Have you ever heard about Pre-eclampsia? What about HELLP syndrome? Do you know these pregnancy related syndromes affect women of color more than anyone else? I can tell you this- I for one, did not know. I’ve touched on my traumatic birth experience story before but here’s the full story and the reasoning behind why WOC need to advocate for healthy pregnancies.
I was 8 months along with my first born and woke up one morning not feeling great. At this point I had JUST hit 36 weeks. It’s hard to put my finger on just WHEN I started feeling badly but sometime in the early morning, I started feeling off. That particular day, I felt sick and tired. By afternoon what felt like heartburn was causing excruciating pain so I asked my husband to come home.
When I called the advice nurse she told me to eat some crackers and milk. Now let me say this. After hanging up I sort of knew that milk and saltines weren’t going to make me feel better. But I didn’t push back. I didn’t ask to speak with a doctor. At this point it never crossed my mind that I was “sick” it just felt a really bad pregnancy day and everyone has those right?
AND THEN THE PAIN DIDN’T GO AWAY
By 4:30pm I knew something was drastically wrong. My baby had quieted down and had barely moved. Any pregnant woman will tell you that you notice right away when your baby stops moving and kicking. By this time my legs and feet were badly swollen. My chest was on fire and as soon as my husband stepped into the house I told him to take me to the ER. He rushed me there. I had on sweats, no purse and rode in the car gripping the door handle so I wouldn’t vomit.
I was barely functioning.
Within an hour of arriving at the ER, my blood pressure had skyrocketed. The ER staff sent me immediately to labor and delivery where several doctors took tests but couldn’t figure out what was wrong. I heard chatter about blood pressure and kidney stones but nothing concrete until about 1am when I was informed that I had both Pre-Eclampsia and HELLP syndrome. I was told that I needed to have an emergency C-section or both my baby and I would die.
PANIC and CONFUSION set in.
Even now, 10 years later….typing that out makes me feel overwhelmed. I. almost. died.
My organs were shutting down and I was in and out of consciousness. The last thing I remember was taking a deep breath of anesthesia. I woke up nearly 10 hours later my body in shock and my stitches bleeding out. My body was in dire need of a blood transfusion and ended up with two total.
More pressing was the fact that I wasn’t able to hold my daughter until almost 24 hours after she was born. My husband and parents were busy taking turns feeding and holding her in the nursery but I don’t think everyone realized that I hadn’t yet met her. I finally got to hold her after screaming at the ICU doctor that I hadn’t even seen my baby, what was he talking about moving my room? Thankfully they were able to wheel her into ICU so I could introduce myself to her. She was 3lbs 13 oz and perfectly healthy.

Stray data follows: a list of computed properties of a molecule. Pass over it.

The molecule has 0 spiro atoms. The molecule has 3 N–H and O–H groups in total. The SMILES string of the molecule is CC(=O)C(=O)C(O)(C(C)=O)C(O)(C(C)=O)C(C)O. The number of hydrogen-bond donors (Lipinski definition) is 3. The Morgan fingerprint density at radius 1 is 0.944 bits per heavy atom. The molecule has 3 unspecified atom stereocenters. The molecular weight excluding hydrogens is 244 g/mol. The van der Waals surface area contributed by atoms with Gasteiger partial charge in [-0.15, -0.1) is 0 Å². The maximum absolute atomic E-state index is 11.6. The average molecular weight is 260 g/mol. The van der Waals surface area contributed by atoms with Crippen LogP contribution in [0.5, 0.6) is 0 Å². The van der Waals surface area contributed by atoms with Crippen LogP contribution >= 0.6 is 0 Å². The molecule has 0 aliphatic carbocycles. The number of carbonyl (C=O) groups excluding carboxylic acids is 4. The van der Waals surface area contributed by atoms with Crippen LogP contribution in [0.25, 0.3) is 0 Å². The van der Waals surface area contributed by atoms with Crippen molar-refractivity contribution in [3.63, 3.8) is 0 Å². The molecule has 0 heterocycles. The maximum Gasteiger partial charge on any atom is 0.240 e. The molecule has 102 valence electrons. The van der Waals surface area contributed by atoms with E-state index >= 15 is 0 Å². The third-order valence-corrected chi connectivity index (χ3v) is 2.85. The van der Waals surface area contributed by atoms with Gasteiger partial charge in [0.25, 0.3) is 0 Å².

Finally holding her was the most amazing feeling.
My road to recovery was a long and painful one. Because of my high blood pressure, my vision was damaged. Ten years later, my corneas are scarred and will never return to normal. My body was in such shock that I was delayed on producing milk for my daughter and I had to supplement with formula (not a huge deal but it was an unexpected expense.) Emotionally I was a wreck. I was constantly crying and feeling totally lost as a new mom who could barely provide sustenance to my child.
Looking back now I can see things with a clear head. Because I had severe pre eclampsia, I also developed HELLP syndrome. The name is an acronym for hemolysis, the breakdown of red blood cells; elevated liver enzymes; and low platelets, the blood cells that are necessary for clotting. About 10-20% of women who have severe pre-eclampsia also develop HELLP. (source) According to the CDC there were 700 deaths and that half of those deaths may have been prevented. The report also states black women are three to four times as likely to die than white women. (source) That statistic is key to why WOC need to advocate for healthy pregnancies.
I’ve read that women of color and especially African American women should get continually screened for high risk pregnancy complications throughout their entire pregnancy and up to three months afterwards since HELLP can develop AFTER childbirth. Statistics show that On an average, there is approximately 1 maternal death for every 100,000 births, but for African American women, this number triples. African American women are three times more likely to die from preeclampsia and other childbirth-related issues. (source) Since many don’t know about preeclampsia or HELLP syndrome it’s so important for WOC to educate themselves AND find a doctor who understands these types of pregnancy complications.
HAVE A PLAN.
My advice to WOC who are pregnant or planning to get pregnant? Educate yourself on the pregnancy syndromes that affect us. If I could go back I wish I would have read up on the pregnancy syndromes that ravage our bodies. Also ADVOCATE FOR YOURSELVES AND EACH OTHER!! Do you have your natural/ epidural birth plan set? Great! But also read up on emergency c-sections just in case. Don’t feel like your doctor is listening to your pregnancy issues? Get a new one ASAP. Need extra advocates? Hire a doula! Can’t afford a doula? Ask a friend to be your person who knows exactly what you want in the birth room! Make sure you go into those doctor appointments and your birthing room with people who will fight on your behalf.
My second pregnancy was drama free but if I had started to get sick again we knew exactly what to do and what to tell the hospital staff.
Don’t wait, be proactive and let’s start turning those statistics around. Do you have a similar birth experience? Please share in the comments!